Worship and Prayer
Episcopalians believe that prayer is responding to God by thought and by deeds, with or without words. Episcopalians believe that prayer is deeply personal. Although prayer is unique to each person, a shared faith in Christ expressed through liturgical worship is also an essential component of the Christian life. Liturgy refers to a public service of worship that expresses the common faith of the Church. Episcopalians believe that in corporate worship we unite ourselves with others to acknowledge the holiness of God, to hear God's Word, to offer prayer, and to celebrate the sacraments.
The administration of the sacraments, and other rites and ceremonies of the Church are contained in The Book of Common Prayer, 1979. The Book of Common Prayer is a hallmark of worship in The Episcopal Church. Many Episcopalians find comfort, encouragement, and great challenge in the worship and teaching it contains. The cadence of its language and the value of repetition assist us in keeping a continual remembrance of those great things God has done for us.
The Episcopal Church is a sacramental church. The sacraments are outward and visible signs of inward and spiritual grace, given by Christ as sure and certain means by which we receive that grace. The two great sacraments given by Christ to his Church are Holy Baptism and the Holy Eucharist. Holy Baptism is the sacrament by which God adopts us as his children and makes us members of Christ' s Body, the Church, and inheritors of the kingdom of God. The Holy Eucharist is the sacrament commanded by Christ for the continual remembrance of his life, death, and resurrection, until his coming again. Episcopalians believe that Christ is personally and actively present in the consecrat elements of bread and wine; thus they are called "the body and blood of Christ given tohis people, and received by faith." The benefits we receive in the Holy Eucharist are the forgiveness of our sins, the strengthening of our union with Christ and one another, and the foretaste of the heavenly banquet that is our nourishment in eternal life. When we come to the Eucharist, it is required that we should examine our lives, repent of our sins, and be in love and charity with all people. Because the two great sacraments are means by which we initiate and then sustain and deepen our relationship with Christ, they are treated with utmost reverence and respect.
Other sacramental rites evolved in the Church under the guidance of the Holy Spirit. They include confirmation, ordination, holy matrimony, reconciliation of a penitent (confession) and unction (anointing of the sick). Although these sacramental rites are means of grace, they are not necessary for all persons in the same way that Baptism and the Eucharist are. God is not limited by these rites; they are patterns of countless ways by which God uses material things to reach out to us.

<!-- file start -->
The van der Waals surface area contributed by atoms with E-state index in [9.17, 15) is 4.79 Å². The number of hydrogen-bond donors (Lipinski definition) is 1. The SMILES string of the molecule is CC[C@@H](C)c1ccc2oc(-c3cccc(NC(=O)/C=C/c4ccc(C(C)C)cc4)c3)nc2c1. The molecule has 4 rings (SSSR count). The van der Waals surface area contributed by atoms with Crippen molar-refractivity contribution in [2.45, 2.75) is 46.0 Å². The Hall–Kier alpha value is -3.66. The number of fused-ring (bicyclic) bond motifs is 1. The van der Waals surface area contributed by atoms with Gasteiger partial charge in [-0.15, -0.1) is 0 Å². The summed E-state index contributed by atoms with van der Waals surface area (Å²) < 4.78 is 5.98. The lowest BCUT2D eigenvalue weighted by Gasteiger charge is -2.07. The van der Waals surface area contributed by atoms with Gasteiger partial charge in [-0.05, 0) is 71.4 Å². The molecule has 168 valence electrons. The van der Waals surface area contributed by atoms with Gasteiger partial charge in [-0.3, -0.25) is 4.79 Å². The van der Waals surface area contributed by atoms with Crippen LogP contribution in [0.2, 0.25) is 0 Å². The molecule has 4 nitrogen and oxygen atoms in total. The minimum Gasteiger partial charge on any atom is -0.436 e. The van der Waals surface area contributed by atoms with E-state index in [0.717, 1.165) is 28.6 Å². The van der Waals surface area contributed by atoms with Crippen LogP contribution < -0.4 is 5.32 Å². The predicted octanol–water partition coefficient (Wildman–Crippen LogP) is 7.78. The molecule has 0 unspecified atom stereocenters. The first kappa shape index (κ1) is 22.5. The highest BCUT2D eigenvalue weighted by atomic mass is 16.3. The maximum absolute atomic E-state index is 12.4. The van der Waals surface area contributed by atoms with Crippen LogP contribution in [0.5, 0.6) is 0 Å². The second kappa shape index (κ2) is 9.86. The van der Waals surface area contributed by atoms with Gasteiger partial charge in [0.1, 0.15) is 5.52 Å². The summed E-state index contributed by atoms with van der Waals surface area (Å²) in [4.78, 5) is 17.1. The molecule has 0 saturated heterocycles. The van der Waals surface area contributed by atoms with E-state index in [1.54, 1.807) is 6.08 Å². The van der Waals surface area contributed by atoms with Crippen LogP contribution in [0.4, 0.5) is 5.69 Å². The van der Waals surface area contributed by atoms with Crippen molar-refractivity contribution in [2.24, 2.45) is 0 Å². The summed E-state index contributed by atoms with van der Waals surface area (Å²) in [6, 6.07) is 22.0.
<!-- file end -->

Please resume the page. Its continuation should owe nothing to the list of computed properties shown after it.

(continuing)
Episcopalians affirm two historic creeds that are statements of our basic beliefs about God. The Apostles' Creed (Book of Common Prayer, p. 96) is the ancient creed of baptism; it is used in the Church' s daily worship to recall our Baptismal Covenant. The Nicene Creed is the creed of the universal Church and is used at the Eucharist (Book of Common Prayer, p. 358). Both have trinitarian structure, based upon the fundamental Christian conviction that the Trinity is one God: Father, Son, and Holy Spirit.
Episcopalians believe that in the Ten Commandments (Book of Common Prayer, p. 847) we have a basic summary of our duty toward God and our neighbors.
The Holy Scriptures
Episcopalians believe that the Holy Scriptures (the Bible) contain all things necessary to salvation. The public reading of scripture in corporate worship is a distinctive mark of liturgy in The Episcopal Church. Private reading is strongly encouraged. We are taught to "read, learn, mark, and inwardly digest" the words of scripture with the intention that they may lead us "to embrace and ever hold fast the hope of everlasting life."
Although the study of scripture is often viewed as a very complicated task requiring professional skills, Episcopalians, while embracing modern insights, believe that Scripture is a gift to the Church and all its members. According to the Catechism (Book of Common Prayer, p. 854), Episcopalians "understand the meaning of the Bible by the help of the Holy Spirit, who guides the Church in the true interpretation of the Scriptures.
Into the World
While individual Episcopalians have many different perspectives on the problems that beset our communities, nation, and world, none can escape the clear teaching that "we respect the dignity of every human being" and that we are sent "to love and serve the Lord." A long tradition of social witness is rooted in the Anglican conviction that Christ has come to save and preserve our "bodies and souls."
Episcopalians care deeply about the causes of personal and systemic evil and are prepared to join others in the cause of justice and peace. Episcopalians tolerate and encourage dialogue and even disagreement on social matters in the hope that common engagement will lead to lasting and real solutions.